This brings up the question of who Rādhārāṇī is and what Rādhā-Kṛṣṇa is. Actually Rādhā-Kṛṣṇa is the exchange of love. This is not ordinary love; Kṛṣṇa has immense potencies, of which three are principal: internal, external and marginal. In the internal potency there are three divisions: saṁvit, hlādinī and sandhinī. The hlādinī potency is the pleasure potency. All living entities have this pleasure-seeking potency, for all beings are trying to have pleasure. This is the very nature of the living entity. At present we are trying to enjoy our pleasure potency by means of the body in this material condition. By bodily contact we are attempting to derive pleasure from material sense objects. We should not think, however, that Kṛṣṇa, who is always spiritual, tries to seek pleasure on this material plane like us. Kṛṣṇa describes the material universe as a nonpermanent place full of miseries. Why, then, would He seek pleasure in the material form? He is the Supersoul, the supreme spirit, and His pleasure is beyond the material conception.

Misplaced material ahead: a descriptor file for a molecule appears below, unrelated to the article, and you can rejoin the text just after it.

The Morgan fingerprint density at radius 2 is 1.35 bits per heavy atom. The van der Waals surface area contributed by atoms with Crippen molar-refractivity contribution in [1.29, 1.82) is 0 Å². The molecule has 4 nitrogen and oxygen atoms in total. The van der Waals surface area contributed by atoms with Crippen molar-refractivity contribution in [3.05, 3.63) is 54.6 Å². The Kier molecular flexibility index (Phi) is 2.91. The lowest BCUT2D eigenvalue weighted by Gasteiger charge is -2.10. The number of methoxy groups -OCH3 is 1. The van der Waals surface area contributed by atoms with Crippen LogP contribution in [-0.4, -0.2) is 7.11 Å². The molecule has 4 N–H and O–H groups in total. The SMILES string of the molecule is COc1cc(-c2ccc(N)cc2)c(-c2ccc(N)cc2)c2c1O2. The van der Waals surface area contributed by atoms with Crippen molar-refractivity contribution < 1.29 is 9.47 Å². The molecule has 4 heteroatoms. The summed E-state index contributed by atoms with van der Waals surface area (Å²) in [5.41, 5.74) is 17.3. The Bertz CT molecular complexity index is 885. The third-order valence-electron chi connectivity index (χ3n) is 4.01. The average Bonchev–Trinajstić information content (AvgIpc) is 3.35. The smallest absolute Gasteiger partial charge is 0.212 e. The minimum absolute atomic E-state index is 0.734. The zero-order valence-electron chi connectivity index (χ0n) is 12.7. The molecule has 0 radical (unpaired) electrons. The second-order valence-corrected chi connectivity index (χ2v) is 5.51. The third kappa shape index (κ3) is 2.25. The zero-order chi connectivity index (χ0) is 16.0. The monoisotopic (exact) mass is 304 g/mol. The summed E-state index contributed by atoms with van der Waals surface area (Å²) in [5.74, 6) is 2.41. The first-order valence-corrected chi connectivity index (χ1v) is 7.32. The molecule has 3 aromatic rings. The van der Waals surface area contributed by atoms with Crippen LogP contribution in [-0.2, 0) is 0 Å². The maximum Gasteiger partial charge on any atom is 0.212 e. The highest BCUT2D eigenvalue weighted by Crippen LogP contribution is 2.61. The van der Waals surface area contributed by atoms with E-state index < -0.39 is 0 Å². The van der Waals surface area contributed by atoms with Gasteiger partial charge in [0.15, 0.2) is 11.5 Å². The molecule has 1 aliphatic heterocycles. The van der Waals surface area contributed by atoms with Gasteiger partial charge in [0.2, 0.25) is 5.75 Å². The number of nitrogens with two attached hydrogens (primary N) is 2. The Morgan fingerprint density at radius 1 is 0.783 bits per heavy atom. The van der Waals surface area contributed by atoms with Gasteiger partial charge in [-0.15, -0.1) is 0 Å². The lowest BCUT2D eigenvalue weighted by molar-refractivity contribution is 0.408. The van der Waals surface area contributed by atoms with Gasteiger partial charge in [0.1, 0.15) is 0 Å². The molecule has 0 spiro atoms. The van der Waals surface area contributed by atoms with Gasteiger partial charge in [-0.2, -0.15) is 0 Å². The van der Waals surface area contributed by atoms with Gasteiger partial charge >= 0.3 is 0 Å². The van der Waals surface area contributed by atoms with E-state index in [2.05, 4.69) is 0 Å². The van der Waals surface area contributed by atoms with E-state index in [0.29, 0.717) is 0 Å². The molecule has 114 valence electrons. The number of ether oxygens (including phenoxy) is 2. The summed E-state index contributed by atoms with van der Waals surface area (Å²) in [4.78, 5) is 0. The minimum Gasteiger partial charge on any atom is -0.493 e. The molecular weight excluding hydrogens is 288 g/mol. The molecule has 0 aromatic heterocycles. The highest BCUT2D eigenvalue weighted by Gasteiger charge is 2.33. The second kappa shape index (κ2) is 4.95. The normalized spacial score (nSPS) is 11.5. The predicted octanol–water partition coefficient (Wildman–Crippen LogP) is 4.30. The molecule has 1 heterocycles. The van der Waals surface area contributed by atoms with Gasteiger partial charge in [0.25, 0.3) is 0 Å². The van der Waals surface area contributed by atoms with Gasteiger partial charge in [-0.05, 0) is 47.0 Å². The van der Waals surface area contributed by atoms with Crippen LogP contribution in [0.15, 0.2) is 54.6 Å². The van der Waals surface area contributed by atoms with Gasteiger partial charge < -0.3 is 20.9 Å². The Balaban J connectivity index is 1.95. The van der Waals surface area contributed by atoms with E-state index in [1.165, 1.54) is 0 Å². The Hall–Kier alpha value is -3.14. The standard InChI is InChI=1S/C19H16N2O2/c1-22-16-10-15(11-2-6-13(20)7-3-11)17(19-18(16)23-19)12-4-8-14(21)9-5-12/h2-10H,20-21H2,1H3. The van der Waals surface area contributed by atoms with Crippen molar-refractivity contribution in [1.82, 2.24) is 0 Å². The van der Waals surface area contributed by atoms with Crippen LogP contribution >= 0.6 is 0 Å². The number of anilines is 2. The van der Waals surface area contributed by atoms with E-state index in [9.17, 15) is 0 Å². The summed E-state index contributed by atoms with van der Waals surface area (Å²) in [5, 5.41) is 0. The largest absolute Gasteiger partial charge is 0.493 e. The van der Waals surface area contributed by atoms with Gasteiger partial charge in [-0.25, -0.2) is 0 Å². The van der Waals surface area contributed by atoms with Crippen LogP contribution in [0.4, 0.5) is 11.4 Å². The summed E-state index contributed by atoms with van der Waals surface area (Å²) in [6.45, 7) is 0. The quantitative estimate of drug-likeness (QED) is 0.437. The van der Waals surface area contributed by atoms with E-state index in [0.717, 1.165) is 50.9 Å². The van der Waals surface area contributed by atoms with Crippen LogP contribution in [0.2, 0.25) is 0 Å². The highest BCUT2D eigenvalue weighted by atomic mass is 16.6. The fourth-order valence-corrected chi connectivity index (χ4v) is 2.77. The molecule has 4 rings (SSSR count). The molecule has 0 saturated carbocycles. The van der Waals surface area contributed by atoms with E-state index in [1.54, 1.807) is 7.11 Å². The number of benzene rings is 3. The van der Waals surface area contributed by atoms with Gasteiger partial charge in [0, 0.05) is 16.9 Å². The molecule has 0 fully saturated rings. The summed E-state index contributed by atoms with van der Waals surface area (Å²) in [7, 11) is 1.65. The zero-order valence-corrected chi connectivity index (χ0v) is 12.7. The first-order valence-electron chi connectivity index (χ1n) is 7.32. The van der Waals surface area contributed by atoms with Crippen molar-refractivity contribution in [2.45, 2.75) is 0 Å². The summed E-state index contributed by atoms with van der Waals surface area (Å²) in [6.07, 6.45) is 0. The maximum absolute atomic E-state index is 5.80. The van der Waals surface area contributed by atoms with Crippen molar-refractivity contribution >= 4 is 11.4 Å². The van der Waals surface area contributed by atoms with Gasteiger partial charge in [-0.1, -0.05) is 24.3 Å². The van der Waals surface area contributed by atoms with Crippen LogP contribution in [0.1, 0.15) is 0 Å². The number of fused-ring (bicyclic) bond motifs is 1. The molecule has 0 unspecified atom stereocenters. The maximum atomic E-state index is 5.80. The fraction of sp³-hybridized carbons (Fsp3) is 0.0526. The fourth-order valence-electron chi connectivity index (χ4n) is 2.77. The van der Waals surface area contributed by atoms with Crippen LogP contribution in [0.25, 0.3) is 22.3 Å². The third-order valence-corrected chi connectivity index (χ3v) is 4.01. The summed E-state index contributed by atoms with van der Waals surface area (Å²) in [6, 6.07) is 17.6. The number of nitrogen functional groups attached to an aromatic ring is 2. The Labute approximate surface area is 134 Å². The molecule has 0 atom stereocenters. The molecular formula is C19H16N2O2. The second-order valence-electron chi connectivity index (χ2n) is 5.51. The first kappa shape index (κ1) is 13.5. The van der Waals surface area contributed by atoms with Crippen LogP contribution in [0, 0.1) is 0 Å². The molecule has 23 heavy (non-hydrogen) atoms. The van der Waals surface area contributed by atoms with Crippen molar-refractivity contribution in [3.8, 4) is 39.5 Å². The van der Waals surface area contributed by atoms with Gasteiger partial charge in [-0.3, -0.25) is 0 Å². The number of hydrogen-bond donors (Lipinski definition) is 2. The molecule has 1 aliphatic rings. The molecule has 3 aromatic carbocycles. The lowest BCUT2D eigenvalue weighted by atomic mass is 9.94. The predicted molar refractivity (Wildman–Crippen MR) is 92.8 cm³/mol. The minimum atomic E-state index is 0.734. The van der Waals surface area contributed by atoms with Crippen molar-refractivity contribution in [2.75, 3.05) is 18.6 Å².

In order to learn how Kṛṣṇa's pleasure can be obtained, we must read the Tenth Canto of Śrīmad-Bhāgavatam in which Kṛṣṇa's pleasure potency is displayed in His pastimes with Rādhārāṇī and the damsels of Vraja. Unfortunately, unintelligent people turn at once to the sports of Kṛṣṇa in the Daśama-skandha, the Tenth Canto. Kṛṣṇa's embracing Rādhārāṇī or His dancing with the cowherd girls in the rāsa dance are generally not understood by ordinary men because they consider these pastimes in the light of mundane lust. They incorrectly think that Kṛṣṇa is like themselves and that He embraces the gopīs just as an ordinary man embraces a young girl. Some people thus become interested in Kṛṣṇa because they think that His religion allows indulgence in sex. This is not Kṛṣṇa-bhakti, love of Kṛṣṇa, but prākṛta-sahajiyā—materialistic lust.